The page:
Clint Eastwood’s “American Sniper” continued its box office dominance this weekend, picking up $64.4 million and steamrolling over everything in sight, including Johnny Depp.
Depp’s latest exercise in cinematic oddities, “Mortdecai,” left audiences cold, earning a paltry $4.1 million across 2,648 locations and coming in ninth on box office charts. It’s an embarrassing performance for a star of his caliber and comes on the heels of box office disasters such as “The Lone Ranger” and “Transcendence.”
“Mortdecai” cost $60 million to make and was backed by OddLot Entertainment and released by Lionsgate. It had been expected to gross in the neighborhood of $10 million.
“Mortdecai” wasn’t the only box office non-starter. Disney’s “Strange Magic,” came in seventh, debuting to more than $5 million. It had also been projected to earn in the $10 million range. The animated film was produced by Lucasfilm, centers on goblins and elves and was inherited by the Mouse House as part of its 2012 purchase of George Lucas’ company.
The weekend’s other major new release, Universal’s “The Boy Next Door,” fared better earning a solid $15 million from 2,602 locations and second place status. The micro-budget film was produced by Jason Blum’s Blumhouse for a modest $4 million and stars Jennifer Lopez.
Much of the Sunday afternoon box office quarterbacking will center on Depp’s deflating career, but “American Sniper’s” endurance was the true stunner. The film shrugged off the ongoing debate about Navy SEAL Chris Kyle’s heroism or lack thereof, to put up huge numbers. As Forbes points out, before “American Sniper” just did it, only “Avatar” and “The Incredibles” have dropped less than 30% off of opening weekends of over $70 million.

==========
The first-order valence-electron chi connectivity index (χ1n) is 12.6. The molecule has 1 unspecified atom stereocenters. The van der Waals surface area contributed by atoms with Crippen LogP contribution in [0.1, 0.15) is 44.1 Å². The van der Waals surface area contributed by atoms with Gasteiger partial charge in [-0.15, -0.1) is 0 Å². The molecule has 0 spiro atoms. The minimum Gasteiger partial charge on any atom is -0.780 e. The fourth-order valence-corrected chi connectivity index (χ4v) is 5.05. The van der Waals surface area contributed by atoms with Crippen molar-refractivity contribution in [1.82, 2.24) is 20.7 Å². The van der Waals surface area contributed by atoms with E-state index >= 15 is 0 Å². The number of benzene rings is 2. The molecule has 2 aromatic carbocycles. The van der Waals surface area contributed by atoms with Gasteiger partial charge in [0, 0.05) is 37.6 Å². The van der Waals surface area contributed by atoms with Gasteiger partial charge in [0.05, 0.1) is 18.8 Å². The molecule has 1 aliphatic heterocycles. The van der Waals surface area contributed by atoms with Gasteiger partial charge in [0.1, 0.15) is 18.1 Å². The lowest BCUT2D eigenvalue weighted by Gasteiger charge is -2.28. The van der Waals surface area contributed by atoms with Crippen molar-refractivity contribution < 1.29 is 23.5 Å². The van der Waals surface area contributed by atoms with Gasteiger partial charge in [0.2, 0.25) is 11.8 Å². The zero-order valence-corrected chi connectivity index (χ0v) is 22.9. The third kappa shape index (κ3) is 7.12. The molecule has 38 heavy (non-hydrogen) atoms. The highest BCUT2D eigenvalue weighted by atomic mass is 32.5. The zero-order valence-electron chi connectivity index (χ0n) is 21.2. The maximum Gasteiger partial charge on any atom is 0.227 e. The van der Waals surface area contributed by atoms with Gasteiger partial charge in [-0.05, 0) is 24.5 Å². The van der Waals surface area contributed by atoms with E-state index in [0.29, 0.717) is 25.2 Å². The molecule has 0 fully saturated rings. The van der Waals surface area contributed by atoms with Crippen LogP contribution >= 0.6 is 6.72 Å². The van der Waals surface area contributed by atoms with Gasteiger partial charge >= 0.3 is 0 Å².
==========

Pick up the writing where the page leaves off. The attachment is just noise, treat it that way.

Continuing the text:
The Warner Bros. and Village Roadshow release has made an astounding $200 million. It cost $60 million to produce.
Among holdovers, the Weinstein Company’s “Paddington” nabbed $12.4 million, and has earned $40 million after two weeks in theaters. Fourth place finisher Sony’s “The Wedding Ringer” snagged approximately $11 million, bringing its total to nearly $40 million.
The Weinstein Company’s “The Imitation Game” officially became the top-grossing indie release, passing “The Grand Budapest Hotel.” It earned $7.1 million pushing its total to over $60 million.
The film about code-breaker Alan Turing has also crossed the $100 million mark globally, and is on track to gross over $100 million in the U.S.
In limited release, Cinelou Film’s debuted “Cake” to $1 million in 482 locations. The film about a woman with chronic pain had been expected to snag star Jennifer Aniston an Oscar nomination, but was shut out by Academy Awards voters.